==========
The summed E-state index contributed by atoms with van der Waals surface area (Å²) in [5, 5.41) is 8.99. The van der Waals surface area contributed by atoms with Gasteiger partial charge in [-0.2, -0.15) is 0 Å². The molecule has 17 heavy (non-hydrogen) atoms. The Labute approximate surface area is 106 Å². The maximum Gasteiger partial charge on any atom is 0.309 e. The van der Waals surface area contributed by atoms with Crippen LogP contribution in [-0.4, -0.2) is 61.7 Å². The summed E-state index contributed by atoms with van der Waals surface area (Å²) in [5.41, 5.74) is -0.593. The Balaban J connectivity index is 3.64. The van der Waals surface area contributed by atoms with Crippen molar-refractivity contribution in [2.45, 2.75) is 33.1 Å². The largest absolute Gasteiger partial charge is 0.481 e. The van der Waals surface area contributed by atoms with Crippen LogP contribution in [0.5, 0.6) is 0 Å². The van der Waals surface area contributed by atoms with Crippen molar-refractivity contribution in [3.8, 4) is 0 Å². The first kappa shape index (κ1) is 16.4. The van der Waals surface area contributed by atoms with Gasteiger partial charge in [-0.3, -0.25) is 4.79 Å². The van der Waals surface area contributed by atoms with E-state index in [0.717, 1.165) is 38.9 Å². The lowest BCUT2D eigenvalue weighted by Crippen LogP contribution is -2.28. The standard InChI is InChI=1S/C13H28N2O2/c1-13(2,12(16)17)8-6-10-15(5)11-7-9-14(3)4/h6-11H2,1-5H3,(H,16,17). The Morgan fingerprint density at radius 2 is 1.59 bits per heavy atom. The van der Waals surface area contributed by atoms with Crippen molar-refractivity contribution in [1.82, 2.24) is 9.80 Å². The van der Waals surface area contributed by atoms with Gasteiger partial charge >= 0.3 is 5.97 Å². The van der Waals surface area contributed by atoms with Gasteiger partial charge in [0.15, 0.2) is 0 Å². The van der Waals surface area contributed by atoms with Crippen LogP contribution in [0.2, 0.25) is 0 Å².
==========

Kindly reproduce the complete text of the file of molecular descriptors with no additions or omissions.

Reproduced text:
The summed E-state index contributed by atoms with van der Waals surface area (Å²) in [5, 5.41) is 8.99. The van der Waals surface area contributed by atoms with Gasteiger partial charge in [-0.2, -0.15) is 0 Å². The molecule has 17 heavy (non-hydrogen) atoms. The Labute approximate surface area is 106 Å². The maximum Gasteiger partial charge on any atom is 0.309 e. The van der Waals surface area contributed by atoms with Crippen LogP contribution in [-0.4, -0.2) is 61.7 Å². The summed E-state index contributed by atoms with van der Waals surface area (Å²) in [5.41, 5.74) is -0.593. The Balaban J connectivity index is 3.64. The van der Waals surface area contributed by atoms with Crippen molar-refractivity contribution in [2.45, 2.75) is 33.1 Å². The largest absolute Gasteiger partial charge is 0.481 e. The van der Waals surface area contributed by atoms with Crippen LogP contribution in [0.5, 0.6) is 0 Å². The van der Waals surface area contributed by atoms with Crippen molar-refractivity contribution in [3.8, 4) is 0 Å². The first kappa shape index (κ1) is 16.4. The van der Waals surface area contributed by atoms with Gasteiger partial charge in [-0.3, -0.25) is 4.79 Å². The van der Waals surface area contributed by atoms with E-state index in [0.717, 1.165) is 38.9 Å². The lowest BCUT2D eigenvalue weighted by Crippen LogP contribution is -2.28. The standard InChI is InChI=1S/C13H28N2O2/c1-13(2,12(16)17)8-6-10-15(5)11-7-9-14(3)4/h6-11H2,1-5H3,(H,16,17). The Morgan fingerprint density at radius 2 is 1.59 bits per heavy atom. The van der Waals surface area contributed by atoms with Crippen molar-refractivity contribution in [1.82, 2.24) is 9.80 Å². The van der Waals surface area contributed by atoms with Gasteiger partial charge >= 0.3 is 5.97 Å². The van der Waals surface area contributed by atoms with Gasteiger partial charge in [0.15, 0.2) is 0 Å². The van der Waals surface area contributed by atoms with Crippen LogP contribution in [0.2, 0.25) is 0 Å².